Differences between Freestanding Emergency Rooms and Urgent Care Centers – The Doctors at South Tampa Immediate Care Explain

Differences Between Freestanding Emergency Rooms and Urgent Care CentersWhen it comes to health care facilities, prospective patients have many options. The rising demand for health care, which is fueled in part by the number of aging baby boomers and health care reform, is leading hospitals, physicians, and entrepreneurs to respond in novel and creative ways. In particular, one relatively new and growing phenomenon is the freestanding emergency room (ER).

Freestanding Emergency Rooms 

In essence, a freestanding ER is similar to a hospital ER, with one key difference – it is not attached to a hospital, and therefore cannot handle true emergencies. Some patients might not readily understand the difference. For example, patients who arrive at a freestanding ER on their own and require immediate surgery or cardiac procedures must be rushed by ambulance to the nearest hospital, potentially losing valuable time and delaying treatment, which can sometimes have serious consequences.

Freestanding ERs tout many benefits for patients in comparison to typically overcrowded hospital ERs, the most common being speedy treatment, convenience, posh surroundings, and amenities like WiFi and coffee bars. Oftentimes, they are established in affluent suburban locations near high-end shopping centers. These facilities generally target patients who require routine care that is available in less costly settings, such as urgent care centers, but are willing to pay a premium for a bit of extra luxury and convenience. Significantly, even though freestanding ERs are not set up to handle emergent conditions like heart attacks and traumas, and do not receive patients by ambulance, they bill their patients just like hospital ERs. As a result, a patient with a mildly acute condition who visits a freestanding ER ends up paying substantially more than he or she would have paid for a visit to an urgent care center or doctor’s office (as does his or her insurer, which contributes to rising health care costs across the board).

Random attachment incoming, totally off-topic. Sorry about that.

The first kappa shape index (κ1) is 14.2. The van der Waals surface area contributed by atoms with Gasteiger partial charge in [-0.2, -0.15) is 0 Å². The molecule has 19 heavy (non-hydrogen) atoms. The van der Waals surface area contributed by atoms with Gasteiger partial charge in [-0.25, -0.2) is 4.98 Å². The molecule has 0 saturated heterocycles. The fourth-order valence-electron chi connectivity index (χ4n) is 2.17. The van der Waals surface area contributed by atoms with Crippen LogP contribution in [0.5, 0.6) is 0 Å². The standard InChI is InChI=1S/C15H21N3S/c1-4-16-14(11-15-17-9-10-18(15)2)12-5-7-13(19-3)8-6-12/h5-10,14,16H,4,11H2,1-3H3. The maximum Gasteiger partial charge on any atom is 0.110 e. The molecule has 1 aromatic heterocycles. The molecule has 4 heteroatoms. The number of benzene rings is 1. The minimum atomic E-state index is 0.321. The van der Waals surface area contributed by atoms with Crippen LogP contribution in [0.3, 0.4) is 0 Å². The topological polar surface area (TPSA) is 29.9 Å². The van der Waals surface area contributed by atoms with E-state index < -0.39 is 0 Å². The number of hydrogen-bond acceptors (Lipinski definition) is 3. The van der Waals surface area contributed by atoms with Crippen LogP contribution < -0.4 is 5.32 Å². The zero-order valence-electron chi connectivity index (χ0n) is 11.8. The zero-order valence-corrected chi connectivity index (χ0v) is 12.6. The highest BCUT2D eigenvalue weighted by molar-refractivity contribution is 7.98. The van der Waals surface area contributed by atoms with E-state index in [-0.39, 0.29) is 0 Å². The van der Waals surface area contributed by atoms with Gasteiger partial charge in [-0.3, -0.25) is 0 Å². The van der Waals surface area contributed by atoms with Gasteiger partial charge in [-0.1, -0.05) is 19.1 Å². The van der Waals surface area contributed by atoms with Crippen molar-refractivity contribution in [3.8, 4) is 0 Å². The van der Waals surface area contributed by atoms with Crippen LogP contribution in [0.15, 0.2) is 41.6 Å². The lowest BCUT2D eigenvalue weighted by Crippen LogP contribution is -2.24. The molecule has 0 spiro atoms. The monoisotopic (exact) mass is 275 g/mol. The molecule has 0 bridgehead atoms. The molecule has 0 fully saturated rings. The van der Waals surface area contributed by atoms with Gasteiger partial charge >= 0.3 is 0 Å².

Urgent Care Centers 

Urgent care centers, on the other hand, are outpatient clinics that treat most illnesses and injuries, but do not handle life-threatening conditions like chest pain, breathing difficulties, or severe bleeding. Unlike hospital ERs and most freestanding ERs, urgent care centers do not offer 24 hour/365 day service from an emergency medicine physician. Instead, urgent care centers are staffed by a combination of physicians, physician assistants, and nurse practitioners, and are typically available 10-12 hours a day, seven days a week.

Also unlike hospital ERs and freestanding ERs, urgent care centers do not charge a “facility fee” on top of a professional fee for the physician’s time. The “facility fee” concept originally came about as a way for a hospital to recoup some of their overhead costs, including equipment, administration, and 24-hour staffing.

Many prospective patients are savvy at self-triage and know when it’s appropriate to call 9-1-1, go to a hospital ER, go to an urgent care center, or utilize over-the-counter treatments. When the concept of the freestanding ER is added to the mix, a patient should consider whether he or she wants to pay for emergency treatment if emergency treatment is not truly warranted.

For further information about your health care options, or if you would like to see a physician for a non-emergent condition, please feel free to contact or visit the South Tampa Immediate Care walk-in clinic.